Norwegian deep-sea mining company Loke Marine Minerals has acquired the deep-sea mineral business UK Seabed Resources (UKSR), which holds 100% interest in two UK-sponsored licenses in the mineral-rich Clarion-Clipperton Zone (CCZ) in the Pacific Ocean.
With the acquisition, Loke will become one of the largest license holders in the CCZ.
The CCZ is a 1.7-million-square-mile fracture zone in the eastern Pacific Ocean that contains trillions of potato-size polymetallic nodules lying unattached on seafloor or just below. The rock-like deposits contain important metals such as nickel, copper, manganese, and cobalt that are used for the production of batteries for electric vehicles and other renewable energy technologies. Their extraction from places like the CCZ could help meet the increasing demand for these metals in the global energy transition.
New Polymetallic Nodules Collection System Tested Key Region of the Pacific Ocean
“This acquisition accelerates Loke’s exploration plans, and ambition to deliver the safe production of nodules with as minimal an environmental impact as possible,” said Loke CEO Walter Sognnes. “Loke aims to make a Field Investment Decision in 2027 and start production in 2030. We are excited to have the UK as the sponsor state and see this as a natural continuation of the strong existing UK-Norway strategic cooperation in the offshore oil and gas industry.”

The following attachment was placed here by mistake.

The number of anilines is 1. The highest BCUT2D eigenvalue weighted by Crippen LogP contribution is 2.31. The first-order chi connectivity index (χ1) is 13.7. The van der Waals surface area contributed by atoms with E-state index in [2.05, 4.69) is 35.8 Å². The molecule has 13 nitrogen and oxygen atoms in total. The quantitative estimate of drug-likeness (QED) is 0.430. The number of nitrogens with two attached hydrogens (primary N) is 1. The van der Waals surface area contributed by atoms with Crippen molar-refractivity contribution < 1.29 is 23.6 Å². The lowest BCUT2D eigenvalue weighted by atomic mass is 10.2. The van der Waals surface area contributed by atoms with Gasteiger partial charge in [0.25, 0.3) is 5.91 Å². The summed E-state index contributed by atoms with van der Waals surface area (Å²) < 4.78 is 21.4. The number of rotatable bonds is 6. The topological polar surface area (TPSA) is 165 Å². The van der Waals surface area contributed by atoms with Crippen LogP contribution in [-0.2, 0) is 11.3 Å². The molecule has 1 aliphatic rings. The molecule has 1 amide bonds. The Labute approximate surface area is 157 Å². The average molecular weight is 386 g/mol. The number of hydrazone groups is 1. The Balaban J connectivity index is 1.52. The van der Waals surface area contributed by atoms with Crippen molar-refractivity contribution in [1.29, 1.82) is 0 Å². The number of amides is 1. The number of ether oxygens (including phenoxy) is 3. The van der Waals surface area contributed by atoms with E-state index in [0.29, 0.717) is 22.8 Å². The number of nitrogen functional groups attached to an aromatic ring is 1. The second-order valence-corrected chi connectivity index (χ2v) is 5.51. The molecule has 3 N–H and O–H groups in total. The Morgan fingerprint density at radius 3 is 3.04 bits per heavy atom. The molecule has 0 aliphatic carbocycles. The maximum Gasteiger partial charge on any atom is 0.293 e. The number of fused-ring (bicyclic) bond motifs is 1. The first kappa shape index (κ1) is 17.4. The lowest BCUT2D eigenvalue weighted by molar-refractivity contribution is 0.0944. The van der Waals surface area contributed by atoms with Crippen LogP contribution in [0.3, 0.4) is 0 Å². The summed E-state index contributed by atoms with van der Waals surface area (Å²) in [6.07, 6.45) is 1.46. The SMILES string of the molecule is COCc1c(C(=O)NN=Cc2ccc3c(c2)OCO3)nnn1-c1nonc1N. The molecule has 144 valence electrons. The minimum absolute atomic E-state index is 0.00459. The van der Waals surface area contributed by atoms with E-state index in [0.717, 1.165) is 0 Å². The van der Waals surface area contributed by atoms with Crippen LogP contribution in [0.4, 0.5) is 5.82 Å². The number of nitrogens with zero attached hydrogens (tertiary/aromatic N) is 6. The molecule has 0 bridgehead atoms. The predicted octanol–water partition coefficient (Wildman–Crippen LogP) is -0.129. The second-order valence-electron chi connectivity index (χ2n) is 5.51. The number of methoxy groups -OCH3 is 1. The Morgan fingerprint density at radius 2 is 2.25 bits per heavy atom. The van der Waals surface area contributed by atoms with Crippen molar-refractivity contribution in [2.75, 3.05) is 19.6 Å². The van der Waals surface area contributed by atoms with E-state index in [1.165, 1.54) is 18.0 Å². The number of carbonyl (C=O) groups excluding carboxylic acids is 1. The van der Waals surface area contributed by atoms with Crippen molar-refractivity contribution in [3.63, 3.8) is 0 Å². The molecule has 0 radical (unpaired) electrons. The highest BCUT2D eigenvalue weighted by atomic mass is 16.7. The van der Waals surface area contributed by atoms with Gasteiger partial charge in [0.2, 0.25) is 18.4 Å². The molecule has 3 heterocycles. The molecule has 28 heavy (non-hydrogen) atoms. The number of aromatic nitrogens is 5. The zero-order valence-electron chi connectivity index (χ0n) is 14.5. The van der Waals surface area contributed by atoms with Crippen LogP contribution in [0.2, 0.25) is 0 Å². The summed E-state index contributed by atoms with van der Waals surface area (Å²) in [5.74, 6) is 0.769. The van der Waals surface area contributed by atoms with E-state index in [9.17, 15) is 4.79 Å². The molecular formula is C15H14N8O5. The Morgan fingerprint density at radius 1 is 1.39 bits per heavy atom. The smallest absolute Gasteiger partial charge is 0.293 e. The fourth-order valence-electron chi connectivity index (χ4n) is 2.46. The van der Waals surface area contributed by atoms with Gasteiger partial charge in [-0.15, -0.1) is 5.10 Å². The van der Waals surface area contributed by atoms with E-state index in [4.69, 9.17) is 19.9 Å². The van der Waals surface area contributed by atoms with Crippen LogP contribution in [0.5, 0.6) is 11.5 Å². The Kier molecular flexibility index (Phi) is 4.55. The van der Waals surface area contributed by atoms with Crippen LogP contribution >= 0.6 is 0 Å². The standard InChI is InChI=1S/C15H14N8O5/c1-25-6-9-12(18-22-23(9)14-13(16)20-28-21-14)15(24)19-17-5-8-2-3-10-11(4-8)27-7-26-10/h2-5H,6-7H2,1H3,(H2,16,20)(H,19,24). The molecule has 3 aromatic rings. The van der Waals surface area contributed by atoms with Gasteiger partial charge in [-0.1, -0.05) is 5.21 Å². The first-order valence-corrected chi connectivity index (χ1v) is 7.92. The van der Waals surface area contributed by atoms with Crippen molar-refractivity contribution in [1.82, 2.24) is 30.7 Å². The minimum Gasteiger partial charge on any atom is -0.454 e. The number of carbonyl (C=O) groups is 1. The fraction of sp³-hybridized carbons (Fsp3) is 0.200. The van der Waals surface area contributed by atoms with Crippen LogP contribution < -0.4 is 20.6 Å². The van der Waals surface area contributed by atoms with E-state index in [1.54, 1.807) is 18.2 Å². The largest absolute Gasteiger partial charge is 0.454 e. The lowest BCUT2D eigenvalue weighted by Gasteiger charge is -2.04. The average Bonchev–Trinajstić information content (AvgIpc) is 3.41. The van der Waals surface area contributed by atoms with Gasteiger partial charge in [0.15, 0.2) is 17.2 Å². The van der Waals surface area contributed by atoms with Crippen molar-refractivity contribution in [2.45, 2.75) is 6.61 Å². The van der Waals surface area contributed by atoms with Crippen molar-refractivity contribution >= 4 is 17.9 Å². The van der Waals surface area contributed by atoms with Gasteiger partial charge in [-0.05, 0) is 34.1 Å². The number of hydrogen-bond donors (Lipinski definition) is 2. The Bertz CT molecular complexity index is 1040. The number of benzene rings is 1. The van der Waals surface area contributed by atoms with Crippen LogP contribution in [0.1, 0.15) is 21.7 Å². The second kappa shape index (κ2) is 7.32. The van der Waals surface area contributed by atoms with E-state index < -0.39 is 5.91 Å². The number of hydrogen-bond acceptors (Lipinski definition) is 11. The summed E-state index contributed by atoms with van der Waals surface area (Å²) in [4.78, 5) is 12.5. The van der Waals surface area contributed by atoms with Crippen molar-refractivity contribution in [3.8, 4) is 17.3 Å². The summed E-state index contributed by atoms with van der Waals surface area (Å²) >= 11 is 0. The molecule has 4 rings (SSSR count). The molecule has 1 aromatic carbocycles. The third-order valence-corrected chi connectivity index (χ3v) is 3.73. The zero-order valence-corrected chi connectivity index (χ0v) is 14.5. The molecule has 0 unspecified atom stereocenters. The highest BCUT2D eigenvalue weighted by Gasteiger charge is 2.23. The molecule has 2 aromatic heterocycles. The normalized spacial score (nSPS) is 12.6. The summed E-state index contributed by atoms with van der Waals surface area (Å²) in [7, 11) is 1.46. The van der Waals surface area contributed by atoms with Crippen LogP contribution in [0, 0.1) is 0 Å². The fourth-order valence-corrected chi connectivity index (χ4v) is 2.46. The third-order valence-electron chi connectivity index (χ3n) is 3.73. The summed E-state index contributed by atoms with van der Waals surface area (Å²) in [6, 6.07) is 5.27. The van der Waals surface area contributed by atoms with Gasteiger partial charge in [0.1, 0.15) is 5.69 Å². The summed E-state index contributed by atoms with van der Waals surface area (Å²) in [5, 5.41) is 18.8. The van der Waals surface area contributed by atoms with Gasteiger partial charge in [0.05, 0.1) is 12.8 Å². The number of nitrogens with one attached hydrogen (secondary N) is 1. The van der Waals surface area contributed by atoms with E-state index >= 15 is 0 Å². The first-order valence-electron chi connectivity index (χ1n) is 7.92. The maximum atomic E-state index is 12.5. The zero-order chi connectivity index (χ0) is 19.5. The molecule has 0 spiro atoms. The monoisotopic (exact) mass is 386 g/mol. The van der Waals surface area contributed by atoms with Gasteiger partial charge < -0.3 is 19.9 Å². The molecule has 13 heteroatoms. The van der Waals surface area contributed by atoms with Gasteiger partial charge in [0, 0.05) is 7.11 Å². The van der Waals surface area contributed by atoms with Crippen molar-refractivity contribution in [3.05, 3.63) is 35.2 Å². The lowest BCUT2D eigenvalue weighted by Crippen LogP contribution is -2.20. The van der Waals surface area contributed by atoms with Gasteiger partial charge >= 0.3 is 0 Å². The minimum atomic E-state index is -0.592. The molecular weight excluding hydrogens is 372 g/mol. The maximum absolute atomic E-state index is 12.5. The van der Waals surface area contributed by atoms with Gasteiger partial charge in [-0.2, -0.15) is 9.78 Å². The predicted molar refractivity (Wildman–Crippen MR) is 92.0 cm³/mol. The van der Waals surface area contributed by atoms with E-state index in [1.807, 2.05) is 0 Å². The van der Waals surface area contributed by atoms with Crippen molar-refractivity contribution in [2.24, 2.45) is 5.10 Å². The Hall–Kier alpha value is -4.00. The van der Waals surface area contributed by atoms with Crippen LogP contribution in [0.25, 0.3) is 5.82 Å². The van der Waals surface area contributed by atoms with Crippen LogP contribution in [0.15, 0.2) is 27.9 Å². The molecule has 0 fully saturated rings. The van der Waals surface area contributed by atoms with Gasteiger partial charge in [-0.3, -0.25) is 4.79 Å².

UKSR was sold by Lockheed Martin UK. The company also holds a 19.9% interest in the Ocean Mineral Singapore ISA license in the CCZ, which was included in the sale.
The licenses are issued by the International Seabed Authority, an intergovernmental organization established under the United Nations Convention on the Law of the Sea (UNCLOS) to regulate deep-sea mining activities in the international waters.
Although ISA has issued exploration contracts to several countries and companies, it has not yet authorized any commercial-scale deep-sea mining as it works to develop regulations and a framework for environmental management and monitoring of deep sea mining activities.
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